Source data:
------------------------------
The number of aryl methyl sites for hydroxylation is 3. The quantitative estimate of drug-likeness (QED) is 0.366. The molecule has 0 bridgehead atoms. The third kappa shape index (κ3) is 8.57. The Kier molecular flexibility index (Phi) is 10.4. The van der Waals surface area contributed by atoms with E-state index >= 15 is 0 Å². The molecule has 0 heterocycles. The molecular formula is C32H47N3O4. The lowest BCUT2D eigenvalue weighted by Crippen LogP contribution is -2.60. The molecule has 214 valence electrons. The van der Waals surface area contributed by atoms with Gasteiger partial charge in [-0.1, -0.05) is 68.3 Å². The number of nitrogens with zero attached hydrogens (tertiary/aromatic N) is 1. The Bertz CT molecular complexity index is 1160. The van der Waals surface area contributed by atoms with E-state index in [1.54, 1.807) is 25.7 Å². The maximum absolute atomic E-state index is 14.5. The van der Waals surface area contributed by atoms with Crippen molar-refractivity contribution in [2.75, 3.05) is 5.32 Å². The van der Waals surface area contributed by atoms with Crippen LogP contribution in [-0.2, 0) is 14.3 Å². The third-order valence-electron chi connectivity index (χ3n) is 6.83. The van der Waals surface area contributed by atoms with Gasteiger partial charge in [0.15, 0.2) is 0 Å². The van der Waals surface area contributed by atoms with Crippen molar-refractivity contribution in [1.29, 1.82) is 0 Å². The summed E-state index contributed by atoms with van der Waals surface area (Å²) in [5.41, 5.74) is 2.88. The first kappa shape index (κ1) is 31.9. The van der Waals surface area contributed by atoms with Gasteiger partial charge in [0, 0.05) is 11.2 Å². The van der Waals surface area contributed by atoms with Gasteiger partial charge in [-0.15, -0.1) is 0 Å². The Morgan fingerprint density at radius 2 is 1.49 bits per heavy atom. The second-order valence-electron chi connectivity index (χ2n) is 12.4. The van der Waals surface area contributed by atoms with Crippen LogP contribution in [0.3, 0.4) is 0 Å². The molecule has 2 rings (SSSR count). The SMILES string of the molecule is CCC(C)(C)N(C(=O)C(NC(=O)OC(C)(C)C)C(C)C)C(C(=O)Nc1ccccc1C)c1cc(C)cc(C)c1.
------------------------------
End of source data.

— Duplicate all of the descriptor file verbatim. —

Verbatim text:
The number of aryl methyl sites for hydroxylation is 3. The quantitative estimate of drug-likeness (QED) is 0.366. The molecule has 0 bridgehead atoms. The third kappa shape index (κ3) is 8.57. The Kier molecular flexibility index (Phi) is 10.4. The van der Waals surface area contributed by atoms with E-state index >= 15 is 0 Å². The molecule has 0 heterocycles. The molecular formula is C32H47N3O4. The lowest BCUT2D eigenvalue weighted by Crippen LogP contribution is -2.60. The molecule has 214 valence electrons. The van der Waals surface area contributed by atoms with Gasteiger partial charge in [-0.1, -0.05) is 68.3 Å². The number of nitrogens with zero attached hydrogens (tertiary/aromatic N) is 1. The Bertz CT molecular complexity index is 1160. The van der Waals surface area contributed by atoms with E-state index in [1.54, 1.807) is 25.7 Å². The maximum absolute atomic E-state index is 14.5. The van der Waals surface area contributed by atoms with Crippen molar-refractivity contribution in [2.75, 3.05) is 5.32 Å². The van der Waals surface area contributed by atoms with Crippen LogP contribution in [-0.2, 0) is 14.3 Å². The third-order valence-electron chi connectivity index (χ3n) is 6.83. The van der Waals surface area contributed by atoms with Gasteiger partial charge in [0.15, 0.2) is 0 Å². The van der Waals surface area contributed by atoms with Crippen molar-refractivity contribution in [1.29, 1.82) is 0 Å². The summed E-state index contributed by atoms with van der Waals surface area (Å²) in [5.41, 5.74) is 2.88. The first kappa shape index (κ1) is 31.9. The van der Waals surface area contributed by atoms with Gasteiger partial charge in [0, 0.05) is 11.2 Å². The van der Waals surface area contributed by atoms with Gasteiger partial charge in [-0.15, -0.1) is 0 Å². The Morgan fingerprint density at radius 2 is 1.49 bits per heavy atom. The second-order valence-electron chi connectivity index (χ2n) is 12.4. The van der Waals surface area contributed by atoms with Crippen LogP contribution in [0.3, 0.4) is 0 Å². The molecule has 2 rings (SSSR count). The SMILES string of the molecule is CCC(C)(C)N(C(=O)C(NC(=O)OC(C)(C)C)C(C)C)C(C(=O)Nc1ccccc1C)c1cc(C)cc(C)c1.